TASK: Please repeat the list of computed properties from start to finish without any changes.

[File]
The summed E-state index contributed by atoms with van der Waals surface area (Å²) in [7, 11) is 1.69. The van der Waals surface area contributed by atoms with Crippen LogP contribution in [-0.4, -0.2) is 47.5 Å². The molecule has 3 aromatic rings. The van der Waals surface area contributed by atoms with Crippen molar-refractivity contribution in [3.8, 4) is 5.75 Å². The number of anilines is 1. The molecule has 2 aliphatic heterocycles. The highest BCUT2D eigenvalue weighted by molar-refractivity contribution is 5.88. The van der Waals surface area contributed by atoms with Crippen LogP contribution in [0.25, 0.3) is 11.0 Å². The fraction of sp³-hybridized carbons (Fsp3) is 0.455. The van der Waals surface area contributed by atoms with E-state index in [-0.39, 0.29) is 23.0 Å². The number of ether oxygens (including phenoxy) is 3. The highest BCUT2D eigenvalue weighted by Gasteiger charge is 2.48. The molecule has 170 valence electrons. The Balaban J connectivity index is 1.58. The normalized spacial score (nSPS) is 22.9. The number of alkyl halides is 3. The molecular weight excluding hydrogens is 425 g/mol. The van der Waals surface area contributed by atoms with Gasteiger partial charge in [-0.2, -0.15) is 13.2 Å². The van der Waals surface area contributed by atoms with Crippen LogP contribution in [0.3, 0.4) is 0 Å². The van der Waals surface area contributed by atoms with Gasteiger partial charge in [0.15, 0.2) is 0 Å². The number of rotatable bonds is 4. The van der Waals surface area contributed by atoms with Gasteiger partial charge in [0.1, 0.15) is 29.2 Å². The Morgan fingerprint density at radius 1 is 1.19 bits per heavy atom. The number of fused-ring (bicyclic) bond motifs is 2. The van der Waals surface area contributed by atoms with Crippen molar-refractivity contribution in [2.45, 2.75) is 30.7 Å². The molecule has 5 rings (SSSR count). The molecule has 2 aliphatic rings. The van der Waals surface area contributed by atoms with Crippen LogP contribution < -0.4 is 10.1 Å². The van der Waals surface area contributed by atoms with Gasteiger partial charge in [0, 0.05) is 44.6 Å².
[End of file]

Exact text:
The summed E-state index contributed by atoms with van der Waals surface area (Å²) in [7, 11) is 1.69. The van der Waals surface area contributed by atoms with Crippen LogP contribution in [-0.4, -0.2) is 47.5 Å². The molecule has 3 aromatic rings. The van der Waals surface area contributed by atoms with Crippen molar-refractivity contribution in [3.8, 4) is 5.75 Å². The number of anilines is 1. The molecule has 2 aliphatic heterocycles. The highest BCUT2D eigenvalue weighted by molar-refractivity contribution is 5.88. The van der Waals surface area contributed by atoms with Crippen LogP contribution in [0.25, 0.3) is 11.0 Å². The fraction of sp³-hybridized carbons (Fsp3) is 0.455. The van der Waals surface area contributed by atoms with E-state index in [-0.39, 0.29) is 23.0 Å². The number of ether oxygens (including phenoxy) is 3. The highest BCUT2D eigenvalue weighted by Gasteiger charge is 2.48. The molecule has 170 valence electrons. The Balaban J connectivity index is 1.58. The normalized spacial score (nSPS) is 22.9. The number of alkyl halides is 3. The molecular weight excluding hydrogens is 425 g/mol. The van der Waals surface area contributed by atoms with Gasteiger partial charge in [-0.2, -0.15) is 13.2 Å². The van der Waals surface area contributed by atoms with Crippen LogP contribution in [0.3, 0.4) is 0 Å². The van der Waals surface area contributed by atoms with Gasteiger partial charge in [0.15, 0.2) is 0 Å². The number of rotatable bonds is 4. The van der Waals surface area contributed by atoms with Gasteiger partial charge in [0.1, 0.15) is 29.2 Å². The Morgan fingerprint density at radius 1 is 1.19 bits per heavy atom. The number of fused-ring (bicyclic) bond motifs is 2. The van der Waals surface area contributed by atoms with Crippen molar-refractivity contribution in [2.45, 2.75) is 30.7 Å². The molecule has 5 rings (SSSR count). The molecule has 2 aliphatic rings. The van der Waals surface area contributed by atoms with Crippen LogP contribution < -0.4 is 10.1 Å². The van der Waals surface area contributed by atoms with Gasteiger partial charge in [0, 0.05) is 44.6 Å².